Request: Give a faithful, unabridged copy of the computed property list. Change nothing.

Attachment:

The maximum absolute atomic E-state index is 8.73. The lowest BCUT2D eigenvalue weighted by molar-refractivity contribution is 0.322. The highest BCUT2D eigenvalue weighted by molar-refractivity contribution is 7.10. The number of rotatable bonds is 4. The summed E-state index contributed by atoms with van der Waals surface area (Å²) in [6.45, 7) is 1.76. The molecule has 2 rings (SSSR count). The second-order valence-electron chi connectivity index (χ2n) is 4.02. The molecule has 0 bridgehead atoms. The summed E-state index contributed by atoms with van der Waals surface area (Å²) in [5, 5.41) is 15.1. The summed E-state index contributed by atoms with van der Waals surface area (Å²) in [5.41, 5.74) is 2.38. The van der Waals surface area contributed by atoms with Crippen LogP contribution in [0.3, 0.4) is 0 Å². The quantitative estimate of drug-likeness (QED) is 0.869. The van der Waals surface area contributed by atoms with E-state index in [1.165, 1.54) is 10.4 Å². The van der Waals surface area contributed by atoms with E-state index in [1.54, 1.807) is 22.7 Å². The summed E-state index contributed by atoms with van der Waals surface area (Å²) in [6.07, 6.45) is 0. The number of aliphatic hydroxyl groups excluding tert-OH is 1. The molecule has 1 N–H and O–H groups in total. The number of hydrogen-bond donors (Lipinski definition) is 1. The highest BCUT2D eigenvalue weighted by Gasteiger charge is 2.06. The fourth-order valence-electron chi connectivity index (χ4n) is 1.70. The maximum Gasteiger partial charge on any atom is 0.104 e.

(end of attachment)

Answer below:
The maximum absolute atomic E-state index is 8.73. The lowest BCUT2D eigenvalue weighted by molar-refractivity contribution is 0.322. The highest BCUT2D eigenvalue weighted by molar-refractivity contribution is 7.10. The number of rotatable bonds is 4. The summed E-state index contributed by atoms with van der Waals surface area (Å²) in [6.45, 7) is 1.76. The molecule has 2 rings (SSSR count). The second-order valence-electron chi connectivity index (χ2n) is 4.02. The molecule has 0 bridgehead atoms. The summed E-state index contributed by atoms with van der Waals surface area (Å²) in [5, 5.41) is 15.1. The summed E-state index contributed by atoms with van der Waals surface area (Å²) in [5.41, 5.74) is 2.38. The van der Waals surface area contributed by atoms with Crippen LogP contribution in [0.3, 0.4) is 0 Å². The quantitative estimate of drug-likeness (QED) is 0.869. The van der Waals surface area contributed by atoms with E-state index in [1.165, 1.54) is 10.4 Å². The van der Waals surface area contributed by atoms with E-state index in [1.54, 1.807) is 22.7 Å². The summed E-state index contributed by atoms with van der Waals surface area (Å²) in [6.07, 6.45) is 0. The number of aliphatic hydroxyl groups excluding tert-OH is 1. The molecule has 1 N–H and O–H groups in total. The number of hydrogen-bond donors (Lipinski definition) is 1. The highest BCUT2D eigenvalue weighted by Gasteiger charge is 2.06. The fourth-order valence-electron chi connectivity index (χ4n) is 1.70. The maximum Gasteiger partial charge on any atom is 0.104 e.